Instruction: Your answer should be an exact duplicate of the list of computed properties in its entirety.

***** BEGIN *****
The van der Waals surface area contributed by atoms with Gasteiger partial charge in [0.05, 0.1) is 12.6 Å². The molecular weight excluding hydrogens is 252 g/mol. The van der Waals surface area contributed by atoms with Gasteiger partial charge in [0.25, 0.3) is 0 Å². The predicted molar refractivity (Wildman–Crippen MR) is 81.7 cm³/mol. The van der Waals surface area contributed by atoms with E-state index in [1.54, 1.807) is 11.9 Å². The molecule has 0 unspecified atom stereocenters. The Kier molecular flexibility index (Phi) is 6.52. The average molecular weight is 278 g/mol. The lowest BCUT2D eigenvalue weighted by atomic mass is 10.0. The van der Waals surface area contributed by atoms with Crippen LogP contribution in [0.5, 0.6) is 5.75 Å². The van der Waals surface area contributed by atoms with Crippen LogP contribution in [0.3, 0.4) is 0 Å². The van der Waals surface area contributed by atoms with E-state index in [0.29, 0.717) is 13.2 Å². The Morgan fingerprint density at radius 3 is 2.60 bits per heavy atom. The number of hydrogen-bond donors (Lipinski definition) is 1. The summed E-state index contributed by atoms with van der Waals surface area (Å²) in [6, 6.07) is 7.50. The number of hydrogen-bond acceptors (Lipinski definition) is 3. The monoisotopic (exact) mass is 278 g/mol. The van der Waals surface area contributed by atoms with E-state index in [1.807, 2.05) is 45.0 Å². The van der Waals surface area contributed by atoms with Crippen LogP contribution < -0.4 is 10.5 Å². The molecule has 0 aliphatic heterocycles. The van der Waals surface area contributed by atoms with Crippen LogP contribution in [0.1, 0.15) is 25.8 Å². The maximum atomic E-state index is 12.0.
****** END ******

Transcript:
The van der Waals surface area contributed by atoms with Gasteiger partial charge in [0.05, 0.1) is 12.6 Å². The molecular weight excluding hydrogens is 252 g/mol. The van der Waals surface area contributed by atoms with Gasteiger partial charge in [0.25, 0.3) is 0 Å². The predicted molar refractivity (Wildman–Crippen MR) is 81.7 cm³/mol. The van der Waals surface area contributed by atoms with E-state index in [1.54, 1.807) is 11.9 Å². The molecule has 0 unspecified atom stereocenters. The Kier molecular flexibility index (Phi) is 6.52. The average molecular weight is 278 g/mol. The lowest BCUT2D eigenvalue weighted by atomic mass is 10.0. The van der Waals surface area contributed by atoms with Crippen LogP contribution in [0.5, 0.6) is 5.75 Å². The van der Waals surface area contributed by atoms with Crippen LogP contribution in [0.3, 0.4) is 0 Å². The van der Waals surface area contributed by atoms with E-state index in [0.29, 0.717) is 13.2 Å². The Morgan fingerprint density at radius 3 is 2.60 bits per heavy atom. The number of hydrogen-bond donors (Lipinski definition) is 1. The summed E-state index contributed by atoms with van der Waals surface area (Å²) in [6, 6.07) is 7.50. The number of hydrogen-bond acceptors (Lipinski definition) is 3. The monoisotopic (exact) mass is 278 g/mol. The van der Waals surface area contributed by atoms with E-state index in [1.807, 2.05) is 45.0 Å². The van der Waals surface area contributed by atoms with Crippen LogP contribution < -0.4 is 10.5 Å². The molecule has 0 aliphatic heterocycles. The van der Waals surface area contributed by atoms with Crippen LogP contribution in [0.1, 0.15) is 25.8 Å². The maximum atomic E-state index is 12.0.